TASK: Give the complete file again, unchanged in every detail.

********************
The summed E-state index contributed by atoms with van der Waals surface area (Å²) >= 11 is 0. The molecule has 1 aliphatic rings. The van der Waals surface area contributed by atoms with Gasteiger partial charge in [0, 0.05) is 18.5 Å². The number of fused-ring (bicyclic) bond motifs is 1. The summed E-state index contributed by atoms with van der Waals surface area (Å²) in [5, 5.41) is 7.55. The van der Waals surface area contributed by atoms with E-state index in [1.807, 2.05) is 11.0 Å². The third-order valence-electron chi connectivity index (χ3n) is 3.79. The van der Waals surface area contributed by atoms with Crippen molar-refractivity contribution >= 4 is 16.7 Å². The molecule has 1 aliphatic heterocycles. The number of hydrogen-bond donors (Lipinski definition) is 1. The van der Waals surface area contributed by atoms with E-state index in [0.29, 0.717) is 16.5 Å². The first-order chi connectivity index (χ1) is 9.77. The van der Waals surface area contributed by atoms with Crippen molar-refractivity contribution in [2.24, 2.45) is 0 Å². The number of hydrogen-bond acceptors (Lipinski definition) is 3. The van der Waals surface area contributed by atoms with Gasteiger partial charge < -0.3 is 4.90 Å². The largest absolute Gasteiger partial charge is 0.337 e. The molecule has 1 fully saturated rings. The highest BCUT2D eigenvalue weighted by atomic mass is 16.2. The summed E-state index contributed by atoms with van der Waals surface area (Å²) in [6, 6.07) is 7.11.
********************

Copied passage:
The summed E-state index contributed by atoms with van der Waals surface area (Å²) >= 11 is 0. The molecule has 1 aliphatic rings. The van der Waals surface area contributed by atoms with Gasteiger partial charge in [0, 0.05) is 18.5 Å². The number of fused-ring (bicyclic) bond motifs is 1. The summed E-state index contributed by atoms with van der Waals surface area (Å²) in [5, 5.41) is 7.55. The van der Waals surface area contributed by atoms with E-state index in [1.807, 2.05) is 11.0 Å². The third-order valence-electron chi connectivity index (χ3n) is 3.79. The van der Waals surface area contributed by atoms with Crippen molar-refractivity contribution >= 4 is 16.7 Å². The molecule has 1 aliphatic heterocycles. The number of hydrogen-bond donors (Lipinski definition) is 1. The van der Waals surface area contributed by atoms with E-state index in [0.29, 0.717) is 16.5 Å². The first-order chi connectivity index (χ1) is 9.77. The van der Waals surface area contributed by atoms with Crippen molar-refractivity contribution in [2.24, 2.45) is 0 Å². The number of hydrogen-bond acceptors (Lipinski definition) is 3. The van der Waals surface area contributed by atoms with Gasteiger partial charge < -0.3 is 4.90 Å². The largest absolute Gasteiger partial charge is 0.337 e. The molecule has 1 fully saturated rings. The highest BCUT2D eigenvalue weighted by atomic mass is 16.2. The summed E-state index contributed by atoms with van der Waals surface area (Å²) in [6, 6.07) is 7.11.